And the topic can be controversial: While a recent Pew Research Center poll found that 59% of Americans think climate change affects their local community "a great deal or some," only 31% say it affects them personally, and views vary widely by political party.
We contacted energy-industry trade groups to ask what role — if any — medical providers should have in the climate change conversation, but neither the American Petroleum Institute nor the American Fuel and Petroleum Manufacturers returned calls or email requests for comment.
Some doctors worry about challenging a patient's beliefs on the sometimes-fraught topic, according to Dr. Nitin Damle, the past president of the American College of Physicians.
"It's a difficult conversation to have," says Damle, who practices internal medicine in Wakefield, R. I. . "Many people still think it's something they're not going to be affected by, but it's really not true."
Damle says he "takes the temperature" of patients, with some general questions about the environment or the weather, before deciding if he'll suggest that climate change is affecting their health.
Gaurab Basu, a primary care physician at Cambridge Health Alliance, says he's ready if patients want to talk about climate change, but he doesn't bring it up. Basu says he must make sure patients feel safe in the exam room. Raising a controversial political issue might erode that feeling. When patients do ask about climate change, it can be "a difficult conversation," he says.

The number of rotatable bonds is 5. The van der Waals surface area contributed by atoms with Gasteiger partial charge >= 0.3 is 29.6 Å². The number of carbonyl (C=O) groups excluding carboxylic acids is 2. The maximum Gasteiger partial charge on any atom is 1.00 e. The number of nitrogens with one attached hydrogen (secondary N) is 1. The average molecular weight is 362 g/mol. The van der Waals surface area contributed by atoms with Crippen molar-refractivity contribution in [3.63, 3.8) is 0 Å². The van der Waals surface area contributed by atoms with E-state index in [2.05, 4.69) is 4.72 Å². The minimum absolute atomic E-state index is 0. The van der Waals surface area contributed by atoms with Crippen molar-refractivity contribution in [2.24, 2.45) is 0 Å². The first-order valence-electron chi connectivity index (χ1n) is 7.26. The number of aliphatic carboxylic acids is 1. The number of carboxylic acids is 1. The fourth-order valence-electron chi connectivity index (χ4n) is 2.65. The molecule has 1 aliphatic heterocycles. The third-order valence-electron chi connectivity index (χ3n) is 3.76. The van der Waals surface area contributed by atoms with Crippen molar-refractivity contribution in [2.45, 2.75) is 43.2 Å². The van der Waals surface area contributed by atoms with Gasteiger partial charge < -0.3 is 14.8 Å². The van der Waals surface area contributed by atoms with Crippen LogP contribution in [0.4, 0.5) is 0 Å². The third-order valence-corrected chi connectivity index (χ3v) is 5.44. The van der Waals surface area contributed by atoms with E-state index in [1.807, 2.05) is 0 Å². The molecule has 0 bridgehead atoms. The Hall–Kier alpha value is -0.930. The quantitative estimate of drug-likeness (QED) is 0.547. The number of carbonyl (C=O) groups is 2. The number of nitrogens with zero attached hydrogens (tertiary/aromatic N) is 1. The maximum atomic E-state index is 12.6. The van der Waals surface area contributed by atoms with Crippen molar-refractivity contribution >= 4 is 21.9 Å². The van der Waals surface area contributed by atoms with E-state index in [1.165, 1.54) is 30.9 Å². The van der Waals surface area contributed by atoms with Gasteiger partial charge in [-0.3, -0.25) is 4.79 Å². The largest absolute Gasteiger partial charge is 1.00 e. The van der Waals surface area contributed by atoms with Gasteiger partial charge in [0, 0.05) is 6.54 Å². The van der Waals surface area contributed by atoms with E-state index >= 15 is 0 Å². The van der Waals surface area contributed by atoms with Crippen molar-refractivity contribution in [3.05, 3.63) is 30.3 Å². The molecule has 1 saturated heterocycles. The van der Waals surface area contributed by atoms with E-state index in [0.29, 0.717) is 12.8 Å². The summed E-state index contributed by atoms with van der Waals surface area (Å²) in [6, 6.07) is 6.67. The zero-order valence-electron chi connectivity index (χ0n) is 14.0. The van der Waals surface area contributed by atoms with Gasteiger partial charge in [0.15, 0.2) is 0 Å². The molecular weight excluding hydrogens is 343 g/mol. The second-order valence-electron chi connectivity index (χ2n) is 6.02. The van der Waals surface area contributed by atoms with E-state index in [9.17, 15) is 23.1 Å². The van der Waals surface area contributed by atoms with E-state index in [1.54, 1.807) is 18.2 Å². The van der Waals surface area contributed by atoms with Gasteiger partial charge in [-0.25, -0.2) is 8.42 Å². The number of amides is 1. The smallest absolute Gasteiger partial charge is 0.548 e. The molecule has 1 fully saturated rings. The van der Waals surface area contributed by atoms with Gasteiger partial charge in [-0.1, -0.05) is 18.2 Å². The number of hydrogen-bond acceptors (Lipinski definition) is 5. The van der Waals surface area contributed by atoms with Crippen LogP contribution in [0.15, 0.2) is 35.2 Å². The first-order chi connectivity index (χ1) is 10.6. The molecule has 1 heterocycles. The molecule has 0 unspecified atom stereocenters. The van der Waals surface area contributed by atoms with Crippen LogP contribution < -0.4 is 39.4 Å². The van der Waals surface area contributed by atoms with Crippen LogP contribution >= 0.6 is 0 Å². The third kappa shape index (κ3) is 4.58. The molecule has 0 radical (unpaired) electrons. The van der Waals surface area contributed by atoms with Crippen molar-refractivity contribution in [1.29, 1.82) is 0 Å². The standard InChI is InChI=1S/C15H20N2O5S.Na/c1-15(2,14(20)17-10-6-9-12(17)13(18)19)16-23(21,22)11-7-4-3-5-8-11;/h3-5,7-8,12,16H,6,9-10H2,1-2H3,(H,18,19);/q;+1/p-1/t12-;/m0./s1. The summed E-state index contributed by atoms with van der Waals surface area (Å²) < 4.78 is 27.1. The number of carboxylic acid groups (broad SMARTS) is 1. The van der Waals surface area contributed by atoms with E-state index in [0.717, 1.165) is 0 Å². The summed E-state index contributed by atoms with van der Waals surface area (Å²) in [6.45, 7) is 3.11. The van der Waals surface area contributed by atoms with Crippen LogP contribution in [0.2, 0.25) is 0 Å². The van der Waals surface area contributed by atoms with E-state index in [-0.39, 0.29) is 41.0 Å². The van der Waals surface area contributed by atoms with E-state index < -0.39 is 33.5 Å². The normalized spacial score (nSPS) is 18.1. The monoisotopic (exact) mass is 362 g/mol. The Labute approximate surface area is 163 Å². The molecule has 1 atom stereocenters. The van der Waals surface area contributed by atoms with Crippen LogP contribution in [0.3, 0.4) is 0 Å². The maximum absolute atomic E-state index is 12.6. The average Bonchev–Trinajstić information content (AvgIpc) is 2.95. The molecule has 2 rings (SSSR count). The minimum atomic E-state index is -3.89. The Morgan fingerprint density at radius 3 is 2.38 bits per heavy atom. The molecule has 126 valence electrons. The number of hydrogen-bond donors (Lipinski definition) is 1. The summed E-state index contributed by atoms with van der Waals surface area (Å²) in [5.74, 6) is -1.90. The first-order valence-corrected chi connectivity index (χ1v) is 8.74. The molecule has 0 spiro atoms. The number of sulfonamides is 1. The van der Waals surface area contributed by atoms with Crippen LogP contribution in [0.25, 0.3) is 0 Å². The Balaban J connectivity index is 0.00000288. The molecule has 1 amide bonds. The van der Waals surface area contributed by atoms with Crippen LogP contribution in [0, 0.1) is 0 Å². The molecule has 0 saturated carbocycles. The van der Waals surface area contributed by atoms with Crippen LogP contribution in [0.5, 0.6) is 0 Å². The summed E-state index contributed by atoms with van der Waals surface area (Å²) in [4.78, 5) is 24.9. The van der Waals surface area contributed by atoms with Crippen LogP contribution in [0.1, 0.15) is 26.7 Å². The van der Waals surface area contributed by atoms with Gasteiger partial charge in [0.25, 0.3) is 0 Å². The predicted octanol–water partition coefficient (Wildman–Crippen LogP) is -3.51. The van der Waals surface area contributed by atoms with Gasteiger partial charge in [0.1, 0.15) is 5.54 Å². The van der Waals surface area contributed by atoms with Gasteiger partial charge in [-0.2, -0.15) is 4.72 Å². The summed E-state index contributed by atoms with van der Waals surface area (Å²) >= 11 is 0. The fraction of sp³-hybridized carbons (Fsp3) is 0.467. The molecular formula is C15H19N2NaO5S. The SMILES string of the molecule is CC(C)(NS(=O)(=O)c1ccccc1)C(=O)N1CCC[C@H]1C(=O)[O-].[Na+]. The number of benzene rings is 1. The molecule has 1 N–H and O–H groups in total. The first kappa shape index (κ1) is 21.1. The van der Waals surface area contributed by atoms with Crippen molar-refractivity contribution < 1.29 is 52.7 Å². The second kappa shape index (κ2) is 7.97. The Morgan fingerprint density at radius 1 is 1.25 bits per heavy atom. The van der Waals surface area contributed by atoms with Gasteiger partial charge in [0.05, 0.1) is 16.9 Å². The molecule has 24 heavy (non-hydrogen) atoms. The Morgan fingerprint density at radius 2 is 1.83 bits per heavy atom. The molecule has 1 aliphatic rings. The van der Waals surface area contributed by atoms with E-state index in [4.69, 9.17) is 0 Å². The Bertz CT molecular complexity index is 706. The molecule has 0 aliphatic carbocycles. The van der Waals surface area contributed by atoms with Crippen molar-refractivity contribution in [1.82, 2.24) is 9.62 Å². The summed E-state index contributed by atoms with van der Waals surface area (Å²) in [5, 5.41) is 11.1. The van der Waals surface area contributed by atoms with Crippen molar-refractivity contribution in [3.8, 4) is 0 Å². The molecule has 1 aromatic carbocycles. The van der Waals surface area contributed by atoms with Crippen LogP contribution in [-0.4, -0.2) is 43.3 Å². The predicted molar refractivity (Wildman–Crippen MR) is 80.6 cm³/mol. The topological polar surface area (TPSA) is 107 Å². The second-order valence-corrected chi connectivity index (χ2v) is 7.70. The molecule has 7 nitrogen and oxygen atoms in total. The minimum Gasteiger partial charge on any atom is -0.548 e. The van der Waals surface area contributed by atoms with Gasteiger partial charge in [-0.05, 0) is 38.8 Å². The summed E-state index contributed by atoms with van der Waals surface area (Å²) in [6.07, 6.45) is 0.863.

"I have to be honest about the science and the threat that is there, and it is quite alarming," Basu says.
So alarming that Basu says he often refers patients to counseling. Psychiatrists concerned about the effects of climate change on mental health say there are no standards of care in their profession yet. They suggest a response must be tailored for each patient, but some common responses are emerging.
"We Are Hungry for Information"
One environmental group isn't waiting for doctors and nurses to figure how to talk to patients about climate change.
"We're trying to create a demand for these conversations to get started," says Molly Rauch, the public health policy director with Moms Clean Air Force, a project of the Environmental Defense Fund.
Rauch urges the group's more than one million members to ask doctors and nurses for guidance. For example: When should parents keep children indoors because the outdoor air is too dirty?
"This isn't too scary for us to hear about," Rauch says. "We are hungry for information about this, we want to know."
But Rauch says it doesn't seem like climate change is breaking into the medical community as a health issue. One study found classes about environmental health or global warming at only 20 out of 140 U.S. medical schools.
A few nursing schools are adding climate-related courses to their training, to prepare students for conversations with patients.
"Nurses need to catch up quickly," says Patrice Nicholas, director of the Center for Climate Change, Climate Justice and Health at the MGH Institute of Health Professions in Boston.
Nicholas attributes the delay, in part, to politics. "Climate change really needs to be reframed as a public health issue," Nicholas says.
The few doctors and nurses who have started discussing climate change with their patients say they've not had much pushback, but that may be because bringing climate change into the exam room is still very new.
SCOTT SIMON, HOST:
People in a large part of Louisiana are doing what they've done many times before, riding out a powerful storm. Barry is now a hurricane as it moves into the south-central part of the state. The ground has been saturated by heavy rains. There's real fear of storm surges and flooding. More than 50,000 people are currently without power.